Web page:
Respondents were asked to identify COVID-19-related stressors and their respective levels of stress. These stressors were divided into individual, interpersonal, and environmental factors. Individual stressors include personal health, social support, and prejudiced behavior of other people. Environmental factors include the uncertainty about academic programs and the impact of COVID-19 on the economy. Lastly, respondents were asked about their availability of reliable information on COVID-19.

While community lockdown may cause psychological distress, social distancing had no significant impact on the mental health of international students. Furthermore, the study also found no significant differences between international and local students when it came to social support. It is unclear whether social distancing hindered COVID-19’s spread, but it did not lead to any significant change in the students’ mental health. But the study’s results indicate that psychological distress is a concern that can be addressed by university personnel.

The recent COVID-19 pandemic has exacerbated the stress experienced by international students. These students are cut off from their home countries and friends, and are often experiencing homesickness. Because they’re unable to interact with their friends, many international students perceived themselves as less fortunate than their local counterparts. A recent survey conducted by the University of the Philippines, however, has uncovered some of the major issues that international students face.

Stress of COVID-19 on mental health

One study examined the effects of the COVID-19 outbreak on the mental health of international and local students. It found that 61 percent of respondents found the semester away from campus to be more difficult than usual. However, 32.7% found the semester to be easier. Only 6.4% reported no change, suggesting that COVID-19 did not significantly affect the mental health of students. This study also showed that students were not harmed physically by the outbreak, and that the impact of COVID-19 was relatively modest.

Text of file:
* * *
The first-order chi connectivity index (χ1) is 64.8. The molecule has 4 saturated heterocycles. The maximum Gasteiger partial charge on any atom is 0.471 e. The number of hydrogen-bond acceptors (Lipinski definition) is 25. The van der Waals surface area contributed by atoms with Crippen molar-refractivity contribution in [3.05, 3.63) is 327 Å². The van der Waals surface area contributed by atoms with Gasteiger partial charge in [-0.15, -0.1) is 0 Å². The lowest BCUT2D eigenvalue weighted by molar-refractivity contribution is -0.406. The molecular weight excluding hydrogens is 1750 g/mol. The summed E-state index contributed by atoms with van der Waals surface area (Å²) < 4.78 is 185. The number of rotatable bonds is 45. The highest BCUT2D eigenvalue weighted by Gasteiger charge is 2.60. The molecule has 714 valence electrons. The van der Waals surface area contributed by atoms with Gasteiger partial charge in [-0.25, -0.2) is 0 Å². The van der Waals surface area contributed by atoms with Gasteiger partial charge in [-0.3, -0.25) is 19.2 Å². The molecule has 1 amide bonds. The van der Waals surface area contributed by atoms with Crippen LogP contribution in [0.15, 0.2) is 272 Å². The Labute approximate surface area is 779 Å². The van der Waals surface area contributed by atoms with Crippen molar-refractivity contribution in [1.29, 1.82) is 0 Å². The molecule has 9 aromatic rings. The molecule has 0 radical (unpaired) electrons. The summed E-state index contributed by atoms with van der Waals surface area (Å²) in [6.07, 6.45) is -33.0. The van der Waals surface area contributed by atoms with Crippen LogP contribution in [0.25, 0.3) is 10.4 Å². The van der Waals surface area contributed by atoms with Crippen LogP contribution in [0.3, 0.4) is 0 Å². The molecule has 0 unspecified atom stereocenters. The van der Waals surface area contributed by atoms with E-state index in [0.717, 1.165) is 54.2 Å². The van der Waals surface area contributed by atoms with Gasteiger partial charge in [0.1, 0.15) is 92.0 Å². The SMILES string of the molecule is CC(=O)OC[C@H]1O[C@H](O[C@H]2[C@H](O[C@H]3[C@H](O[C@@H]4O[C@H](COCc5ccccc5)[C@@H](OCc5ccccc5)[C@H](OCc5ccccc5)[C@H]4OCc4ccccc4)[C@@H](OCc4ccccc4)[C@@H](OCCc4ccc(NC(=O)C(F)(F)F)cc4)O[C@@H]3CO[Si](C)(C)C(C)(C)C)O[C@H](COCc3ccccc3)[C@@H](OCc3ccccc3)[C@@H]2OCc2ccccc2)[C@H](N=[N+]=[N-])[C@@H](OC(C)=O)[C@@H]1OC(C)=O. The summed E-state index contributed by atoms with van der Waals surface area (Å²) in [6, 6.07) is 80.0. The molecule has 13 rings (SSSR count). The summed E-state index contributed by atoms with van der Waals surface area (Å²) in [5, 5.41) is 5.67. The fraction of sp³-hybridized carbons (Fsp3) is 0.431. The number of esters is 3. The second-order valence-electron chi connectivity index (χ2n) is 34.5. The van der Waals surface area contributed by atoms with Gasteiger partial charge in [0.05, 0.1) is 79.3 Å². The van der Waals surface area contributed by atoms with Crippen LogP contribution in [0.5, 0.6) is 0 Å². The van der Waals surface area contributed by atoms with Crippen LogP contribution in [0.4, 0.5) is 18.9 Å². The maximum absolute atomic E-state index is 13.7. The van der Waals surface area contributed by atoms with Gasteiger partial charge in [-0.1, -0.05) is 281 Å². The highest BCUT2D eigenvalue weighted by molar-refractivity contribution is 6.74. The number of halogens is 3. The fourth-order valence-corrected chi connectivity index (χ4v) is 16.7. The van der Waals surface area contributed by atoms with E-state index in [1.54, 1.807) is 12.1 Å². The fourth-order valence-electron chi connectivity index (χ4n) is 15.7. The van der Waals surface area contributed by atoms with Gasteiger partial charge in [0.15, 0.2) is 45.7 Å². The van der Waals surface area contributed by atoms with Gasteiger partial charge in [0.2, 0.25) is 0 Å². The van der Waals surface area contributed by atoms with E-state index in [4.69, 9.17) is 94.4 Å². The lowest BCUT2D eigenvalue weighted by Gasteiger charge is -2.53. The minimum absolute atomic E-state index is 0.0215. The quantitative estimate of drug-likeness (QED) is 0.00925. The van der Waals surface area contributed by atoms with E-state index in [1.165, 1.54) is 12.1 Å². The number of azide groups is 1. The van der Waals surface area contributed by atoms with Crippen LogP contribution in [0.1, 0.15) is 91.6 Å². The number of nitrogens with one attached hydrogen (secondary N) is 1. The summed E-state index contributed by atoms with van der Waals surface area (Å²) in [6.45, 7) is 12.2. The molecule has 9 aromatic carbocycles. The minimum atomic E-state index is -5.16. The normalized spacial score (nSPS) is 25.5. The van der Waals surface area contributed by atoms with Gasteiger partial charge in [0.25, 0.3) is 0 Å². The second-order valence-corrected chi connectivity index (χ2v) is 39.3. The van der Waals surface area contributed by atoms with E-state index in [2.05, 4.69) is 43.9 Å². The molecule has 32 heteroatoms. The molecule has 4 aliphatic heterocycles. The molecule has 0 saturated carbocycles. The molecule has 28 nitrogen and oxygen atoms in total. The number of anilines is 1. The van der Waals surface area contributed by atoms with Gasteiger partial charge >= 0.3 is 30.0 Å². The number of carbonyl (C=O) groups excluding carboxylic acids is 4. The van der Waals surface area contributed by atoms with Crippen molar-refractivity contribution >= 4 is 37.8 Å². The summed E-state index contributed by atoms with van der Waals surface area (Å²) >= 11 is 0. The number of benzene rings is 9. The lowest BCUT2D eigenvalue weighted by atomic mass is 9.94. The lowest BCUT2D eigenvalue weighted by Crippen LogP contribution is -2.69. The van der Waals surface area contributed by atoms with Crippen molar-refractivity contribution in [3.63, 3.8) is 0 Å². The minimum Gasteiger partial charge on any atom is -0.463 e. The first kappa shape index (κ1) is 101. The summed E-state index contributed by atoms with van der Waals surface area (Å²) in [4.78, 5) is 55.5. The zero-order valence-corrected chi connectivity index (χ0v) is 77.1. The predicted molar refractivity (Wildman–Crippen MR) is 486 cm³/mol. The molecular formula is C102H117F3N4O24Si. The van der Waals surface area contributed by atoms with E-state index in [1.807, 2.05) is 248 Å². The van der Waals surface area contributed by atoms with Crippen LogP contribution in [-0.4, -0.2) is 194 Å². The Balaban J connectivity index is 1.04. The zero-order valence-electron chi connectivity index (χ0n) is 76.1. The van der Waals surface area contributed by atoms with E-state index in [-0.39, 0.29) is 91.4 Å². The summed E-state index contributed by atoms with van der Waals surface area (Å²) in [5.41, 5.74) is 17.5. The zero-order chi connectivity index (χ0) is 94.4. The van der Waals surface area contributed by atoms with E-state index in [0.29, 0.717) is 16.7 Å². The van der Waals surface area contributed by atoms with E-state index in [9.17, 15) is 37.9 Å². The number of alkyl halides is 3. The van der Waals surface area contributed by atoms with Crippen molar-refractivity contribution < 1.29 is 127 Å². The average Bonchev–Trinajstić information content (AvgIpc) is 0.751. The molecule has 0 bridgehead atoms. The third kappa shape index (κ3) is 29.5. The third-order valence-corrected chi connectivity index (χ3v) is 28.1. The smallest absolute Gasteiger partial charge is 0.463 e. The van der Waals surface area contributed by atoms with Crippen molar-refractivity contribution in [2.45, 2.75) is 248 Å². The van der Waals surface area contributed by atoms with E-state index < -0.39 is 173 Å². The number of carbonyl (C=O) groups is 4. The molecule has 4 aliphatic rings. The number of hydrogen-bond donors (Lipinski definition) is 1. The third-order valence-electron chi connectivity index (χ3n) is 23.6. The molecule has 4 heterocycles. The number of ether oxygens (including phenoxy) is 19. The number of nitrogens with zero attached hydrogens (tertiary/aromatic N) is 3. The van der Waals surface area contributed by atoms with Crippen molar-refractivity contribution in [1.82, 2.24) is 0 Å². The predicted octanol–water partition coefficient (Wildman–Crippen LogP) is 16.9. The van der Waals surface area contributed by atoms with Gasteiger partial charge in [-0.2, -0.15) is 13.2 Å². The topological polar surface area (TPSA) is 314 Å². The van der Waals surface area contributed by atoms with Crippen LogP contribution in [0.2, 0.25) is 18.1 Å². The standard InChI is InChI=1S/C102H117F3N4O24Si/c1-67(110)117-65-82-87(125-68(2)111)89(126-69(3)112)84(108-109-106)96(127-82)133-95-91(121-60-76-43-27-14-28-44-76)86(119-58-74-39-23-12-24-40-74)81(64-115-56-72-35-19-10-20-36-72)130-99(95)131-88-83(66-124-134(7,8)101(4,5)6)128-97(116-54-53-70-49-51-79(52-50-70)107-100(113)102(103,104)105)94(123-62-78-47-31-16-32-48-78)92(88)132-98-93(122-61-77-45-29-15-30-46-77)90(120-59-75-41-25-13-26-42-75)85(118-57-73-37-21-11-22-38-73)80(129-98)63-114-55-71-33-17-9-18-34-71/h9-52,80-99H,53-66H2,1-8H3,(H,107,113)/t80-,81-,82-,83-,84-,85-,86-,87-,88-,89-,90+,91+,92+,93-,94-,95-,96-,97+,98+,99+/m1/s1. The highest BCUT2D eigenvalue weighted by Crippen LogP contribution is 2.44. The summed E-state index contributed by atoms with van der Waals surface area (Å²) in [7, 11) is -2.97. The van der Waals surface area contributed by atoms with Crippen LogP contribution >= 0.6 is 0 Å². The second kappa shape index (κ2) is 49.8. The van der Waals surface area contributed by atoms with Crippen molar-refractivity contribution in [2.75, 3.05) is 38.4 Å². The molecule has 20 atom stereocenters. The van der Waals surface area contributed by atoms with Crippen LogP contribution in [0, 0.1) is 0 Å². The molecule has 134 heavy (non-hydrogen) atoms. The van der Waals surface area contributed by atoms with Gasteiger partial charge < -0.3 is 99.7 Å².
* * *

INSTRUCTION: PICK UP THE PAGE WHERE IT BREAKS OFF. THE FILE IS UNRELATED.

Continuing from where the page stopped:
In addition to the impact of the pandemic on students’ mental health, a study of 140 college students found a substantial decline in physical activity, as well as anxiety and depression. Participants also reported a disruption in sleeping patterns, which is consistent with a negative response to the pandemic. The researchers also found a significant decrease in physical activity among COVID-19 participants.

As the number of cases increased, a number of colleges and universities closed. As a precaution, physical distancing was implemented. While many schools were forced to close or move to remote learning sites, the impact on mental health was most pronounced for those who have family members living in affected areas. However, despite the adverse effects, the outbreak did bring many positive outcomes for the students.

The COVID-19 outbreak had multiple effects on local and international students. Schools have been closed since March. Students will have a long summer without classes and will return to normal in fall 2020. Mental health issues have been linked to the epidemic, yet few studies have examined the effects on students’ mental health. However, this study provides an important context for targeted interventions that will aid in the recovery process.

Stress of test anxiety on mental health

Anxiety related to tests is a major problem for both local and international students. In addition to general anxiety and stress, international students may also experience cultural novelty and unfamiliar surroundings. Ultimately, anxiety can lead to depression, a lack of social interactions, and even suicide. By addressing these concerns, schools can help students overcome their anxiety and adjust to the new environment. Using different coping strategies and learning more about the cultures of their students, schools can help them deal with this phobia.

This study found that the stress of test anxiety had a negative effect on students’ mental health. It found that an average level of anxiety may serve as a motivating factor but excessive levels could disturb mental processes. Higher levels of anxiety in medical school programs were linked with poorer academic performance and higher school dropout rates. Consequently, the study authors recommended that medical students practice stress-relief techniques to deal with this problem.

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The effects of test anxiety can be severe. It can lead to physical symptoms such as muscle tension and increased heart rate, which may interfere with the student’s performance. Psychological symptoms related to test anxiety include feelings of panic, anger, and shame. In addition, the study also found that students who experience stress and anxiety are more likely to seek mental health help if they have a good social support system.

Anxiety and depression are common symptoms in students closer to graduation. Worry about the health of loved ones also impacts their mental health and their ability to focus on their future. According to the survey, almost half of the students engage in physical activity to maintain their mental health. Only a third of students do not have strained relationships with family members. Hence, stress-related mental health is a common problem among students and college students.